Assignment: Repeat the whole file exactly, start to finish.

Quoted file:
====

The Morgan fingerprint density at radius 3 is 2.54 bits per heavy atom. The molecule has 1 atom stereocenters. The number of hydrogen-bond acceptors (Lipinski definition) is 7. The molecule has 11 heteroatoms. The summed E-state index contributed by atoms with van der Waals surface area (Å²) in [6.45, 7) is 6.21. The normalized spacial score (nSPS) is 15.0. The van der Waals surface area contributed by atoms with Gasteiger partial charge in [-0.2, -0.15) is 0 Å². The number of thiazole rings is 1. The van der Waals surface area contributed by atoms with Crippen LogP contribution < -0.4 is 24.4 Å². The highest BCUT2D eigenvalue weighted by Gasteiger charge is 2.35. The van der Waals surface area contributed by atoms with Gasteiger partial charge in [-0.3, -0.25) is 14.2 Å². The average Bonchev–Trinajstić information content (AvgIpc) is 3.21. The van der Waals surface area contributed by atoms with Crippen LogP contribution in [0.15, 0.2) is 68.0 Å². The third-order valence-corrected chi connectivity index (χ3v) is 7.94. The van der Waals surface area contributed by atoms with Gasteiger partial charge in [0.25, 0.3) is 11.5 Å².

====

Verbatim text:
The Morgan fingerprint density at radius 3 is 2.54 bits per heavy atom. The molecule has 1 atom stereocenters. The number of hydrogen-bond acceptors (Lipinski definition) is 7. The molecule has 11 heteroatoms. The summed E-state index contributed by atoms with van der Waals surface area (Å²) in [6.45, 7) is 6.21. The normalized spacial score (nSPS) is 15.0. The van der Waals surface area contributed by atoms with Gasteiger partial charge in [-0.2, -0.15) is 0 Å². The number of thiazole rings is 1. The van der Waals surface area contributed by atoms with Crippen LogP contribution < -0.4 is 24.4 Å². The highest BCUT2D eigenvalue weighted by Gasteiger charge is 2.35. The van der Waals surface area contributed by atoms with Gasteiger partial charge in [-0.3, -0.25) is 14.2 Å². The average Bonchev–Trinajstić information content (AvgIpc) is 3.21. The van der Waals surface area contributed by atoms with Crippen LogP contribution in [0.15, 0.2) is 68.0 Å². The third-order valence-corrected chi connectivity index (χ3v) is 7.94. The van der Waals surface area contributed by atoms with Gasteiger partial charge in [0.25, 0.3) is 11.5 Å².